All children, except one, grow up.
I remember the first time I realized I would grow up, on vacation with my extended family somewhere in England, the location one that childhood doesn’t allow me to remember. The house was big and smelled like magic, heavy duvets, hidden rooms, hard plank floors and winding banisters. I must have been eight, maybe nine, and my mind was consumed not with the beautiful English countryside but with the play my siblings, cousins and I were going to perform for the adults, with the pool, with memorizing the songs to the latest STEPS album. That’s the blessing and curse of childhood—you’re carted around to some of the world’s most beautiful places but you really remember the belly flop contest you had in the pool, the croissants you had for breakfast, how funny it was to order seventeen baguettes to feed the whole crew every time you went anywhere.
A passing comment was woven into these conversations, so hidden in the fabric that I can’t remember who said it. But it was about growing up and getting older; about becoming independent.
And it was in relation to these things happening to me.
I think I woke my parents up a few times that night, worried about death and growing old, about one day facing life on my own. Tell me it won’t really happen, I said. Tell me all this growing up and growing old won’t happen to us. My parents didn’t tell me that. Instead, they told me it wouldn’t happen for a long, very long time. And at the age of eight, tucked away in a hill on the other side of the world, a long time sounded just enough like forever to lull me back to sleep.
Those were the Neverland years.
There’s a playground behind our house that June and I frequent, and from the top of the slide we overlook the slope down to the track and field, where yesterday the field hockey team smacked those smooth, white, hard balls with their sticks so that they echoed right up the hill where my ten month old raised up her hands to catch the sound. The smell of fall and the sound of sticks are like small pieces of magic, and just like that, I am seventeen again, smacking around balls on an uneven grass field with my best friends, suspended in the safety net of beginning— the beginning of the school year, the fall colors, homecoming, when college and moving away was on the other side of a glass door I couldn’t yet see through.
Ten years ago, and now my ten-month-old waves her hands and kicks her feet, and I know the next ten years will be impossibly short on this side of parenthood.
June doesn’t realize yet that she’s growing. She doesn’t know yet that I switch out her onesies when they no longer stretch enough to snap, that holding up her toothbrush to scrub all four of her teeth is a new developmental stage, that her crawling will lead to walking, running, to roads away from home—the home I built away from my own, the one my mother built away from hers, and on and on.
She doesn’t know yet that all this growing will grow her up.
One of the gifts of parenthood I did not see coming was the whimsy in it all. June lives in the dawn of her Neverland years, and every day is filled with discovery. She blossoms into herself— she learns to dance, she starts to feed us, she laughs hysterically in the bath tub, she hears us talking in another room and scurries over with her uneven crawl to join us. She will give so much of her time to studying a blade of grass, to turning over the pages of a book. She causes us look again at these objects that have become so dull and ordinary to us.
I thought the Neverland Years were behind Andrew and me. June doesn’t know that, just by existing, she’s opened up the door for us to glimpse our own Neverlands again.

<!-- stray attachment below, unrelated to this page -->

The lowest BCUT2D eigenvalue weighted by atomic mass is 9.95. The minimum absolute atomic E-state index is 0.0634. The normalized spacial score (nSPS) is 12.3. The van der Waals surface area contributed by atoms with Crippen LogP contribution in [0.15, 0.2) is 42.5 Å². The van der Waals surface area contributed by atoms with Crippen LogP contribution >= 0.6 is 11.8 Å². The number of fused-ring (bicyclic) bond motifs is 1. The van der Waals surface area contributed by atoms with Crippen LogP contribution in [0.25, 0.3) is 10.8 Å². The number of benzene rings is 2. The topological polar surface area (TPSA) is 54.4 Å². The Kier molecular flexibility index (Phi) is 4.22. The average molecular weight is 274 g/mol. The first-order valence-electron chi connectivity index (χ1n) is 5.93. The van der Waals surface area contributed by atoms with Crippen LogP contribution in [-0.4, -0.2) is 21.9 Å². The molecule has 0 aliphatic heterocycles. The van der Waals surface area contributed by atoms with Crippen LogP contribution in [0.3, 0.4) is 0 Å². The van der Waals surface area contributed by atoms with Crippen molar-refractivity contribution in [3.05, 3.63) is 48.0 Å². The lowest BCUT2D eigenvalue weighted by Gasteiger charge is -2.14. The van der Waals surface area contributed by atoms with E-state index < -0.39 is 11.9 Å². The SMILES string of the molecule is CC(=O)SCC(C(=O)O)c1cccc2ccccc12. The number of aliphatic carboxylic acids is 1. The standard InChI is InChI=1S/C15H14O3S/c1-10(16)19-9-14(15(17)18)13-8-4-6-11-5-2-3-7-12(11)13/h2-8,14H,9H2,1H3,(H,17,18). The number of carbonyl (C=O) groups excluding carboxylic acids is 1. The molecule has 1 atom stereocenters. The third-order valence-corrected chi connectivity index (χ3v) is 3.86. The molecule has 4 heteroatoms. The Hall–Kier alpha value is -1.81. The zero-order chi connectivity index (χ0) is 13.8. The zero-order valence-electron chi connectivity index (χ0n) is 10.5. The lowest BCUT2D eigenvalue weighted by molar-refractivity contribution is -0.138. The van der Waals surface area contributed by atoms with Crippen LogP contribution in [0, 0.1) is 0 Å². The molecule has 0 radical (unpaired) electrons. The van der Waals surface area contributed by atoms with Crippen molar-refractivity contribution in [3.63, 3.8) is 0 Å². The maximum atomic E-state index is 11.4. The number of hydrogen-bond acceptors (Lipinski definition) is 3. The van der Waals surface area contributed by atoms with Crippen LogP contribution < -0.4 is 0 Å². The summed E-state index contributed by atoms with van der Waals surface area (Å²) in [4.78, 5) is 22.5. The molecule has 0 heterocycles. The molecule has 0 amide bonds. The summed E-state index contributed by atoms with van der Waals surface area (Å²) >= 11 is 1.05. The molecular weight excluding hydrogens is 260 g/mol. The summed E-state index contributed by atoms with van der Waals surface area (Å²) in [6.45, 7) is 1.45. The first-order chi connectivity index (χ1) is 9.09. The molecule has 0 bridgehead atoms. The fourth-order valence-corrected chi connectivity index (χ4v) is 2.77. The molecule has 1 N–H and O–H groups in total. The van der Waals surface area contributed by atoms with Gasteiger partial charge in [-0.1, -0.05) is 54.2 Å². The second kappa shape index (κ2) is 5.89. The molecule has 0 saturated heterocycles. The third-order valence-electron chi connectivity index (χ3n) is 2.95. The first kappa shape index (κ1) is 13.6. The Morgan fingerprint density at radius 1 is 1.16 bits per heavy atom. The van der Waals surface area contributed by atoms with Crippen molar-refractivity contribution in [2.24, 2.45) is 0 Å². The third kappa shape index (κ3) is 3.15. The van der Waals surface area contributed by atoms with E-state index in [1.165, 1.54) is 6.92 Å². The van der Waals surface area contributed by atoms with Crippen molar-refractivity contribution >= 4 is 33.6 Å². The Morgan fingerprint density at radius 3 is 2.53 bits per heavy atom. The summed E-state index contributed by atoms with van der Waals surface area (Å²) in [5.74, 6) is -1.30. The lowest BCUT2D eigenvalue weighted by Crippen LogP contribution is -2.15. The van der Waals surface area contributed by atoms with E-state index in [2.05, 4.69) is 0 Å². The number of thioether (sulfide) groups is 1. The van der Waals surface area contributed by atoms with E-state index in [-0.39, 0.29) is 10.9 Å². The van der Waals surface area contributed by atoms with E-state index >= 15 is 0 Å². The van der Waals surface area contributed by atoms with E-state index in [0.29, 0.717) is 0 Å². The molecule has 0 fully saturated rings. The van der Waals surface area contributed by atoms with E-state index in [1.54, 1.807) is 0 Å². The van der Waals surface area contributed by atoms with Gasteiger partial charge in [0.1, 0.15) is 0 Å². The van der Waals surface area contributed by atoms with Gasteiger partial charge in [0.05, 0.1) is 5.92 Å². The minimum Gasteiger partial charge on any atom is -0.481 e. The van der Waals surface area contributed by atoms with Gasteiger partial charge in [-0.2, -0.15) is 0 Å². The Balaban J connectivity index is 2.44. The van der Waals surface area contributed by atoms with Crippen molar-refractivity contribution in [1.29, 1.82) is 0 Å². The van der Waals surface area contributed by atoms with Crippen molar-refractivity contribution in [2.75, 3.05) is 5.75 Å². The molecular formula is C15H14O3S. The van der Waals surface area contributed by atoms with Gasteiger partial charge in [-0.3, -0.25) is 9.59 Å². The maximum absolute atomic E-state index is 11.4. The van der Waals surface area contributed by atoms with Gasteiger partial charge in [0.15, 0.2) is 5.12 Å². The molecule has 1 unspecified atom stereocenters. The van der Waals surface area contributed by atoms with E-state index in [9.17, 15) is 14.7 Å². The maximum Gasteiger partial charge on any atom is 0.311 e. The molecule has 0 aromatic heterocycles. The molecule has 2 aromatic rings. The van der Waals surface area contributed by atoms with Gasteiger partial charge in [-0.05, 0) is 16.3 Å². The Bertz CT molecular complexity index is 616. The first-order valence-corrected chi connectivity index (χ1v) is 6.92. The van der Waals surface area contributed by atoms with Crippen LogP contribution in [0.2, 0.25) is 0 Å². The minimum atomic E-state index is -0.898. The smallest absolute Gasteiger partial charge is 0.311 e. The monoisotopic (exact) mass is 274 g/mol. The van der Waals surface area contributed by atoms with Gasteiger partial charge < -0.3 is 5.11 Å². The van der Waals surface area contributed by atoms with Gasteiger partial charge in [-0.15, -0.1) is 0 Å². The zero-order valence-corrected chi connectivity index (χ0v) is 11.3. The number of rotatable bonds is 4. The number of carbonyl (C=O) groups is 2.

In a thunderstorm the lightning flashes, and she jumps and scurries at the sound of thunder, and I remember doing this with my own siblings—allowing the lightning and the thunder to become a giant game of hide and seek: we’d run at the lightning and hide by the thunder.
My college roommates came to visit at the weekend, and June laughed in mimic of our laugh— free and uninhibited, made light by years of walking each other through the ups and downs of daily life.
The other day, June sat on my lap by the fire outside, watching the flames like if she looked hard enough she would fall into them. Andrew and I roasted hot dogs and marshmallows over the heat, tucked in with blankets and Patagonia fleeces. He held my hand and said something that made me laugh, and again, we were eighteen, sitting again by a fire and dreaming of all that would come for us.
Maybe somewhere in there is the true magic of childhood and of parenthood. As a child, we are deep in the throws of our lives, where imagination and reality are still fused together. In parenthood, we watch it again, and realize the ties to our own Neverlands are not as severed as we thought— they are only a noise, a smell, a sound away.
Maybe it takes watching childhood unfold again to realize how much magic was in yours. And maybe the only way to really know it was magic is to watch it as a grown up.
Everyone says, hold onto this time. Don’t let it slip through your fingers like sand, because before you know it, it will be gone, and all you will have are the grainy pieces that stuck to your skin to remember it by. But I look at my parents and Andrew’s parents, and I wonder if maybe the next thing isn’t to be feared as much as I think. Maybe the Neverland Years have even more magic in them as a grandparent. Maybe, when I watch June’s babies, and see their childhoods unfold yet again, I’ll discover that there are more secrets and mysteries that I did not catch because I of the times I was busy catching runny noses and cleaning dishes.
What I am saying is this: maybe Neverland isn’t so much for the child as it is for the parent and the grandparent. Maybe it isn’t so much for the experience as it is for the memory. Maybe it really isn’t so far away.
Maybe the child that never grows up lives inside us all.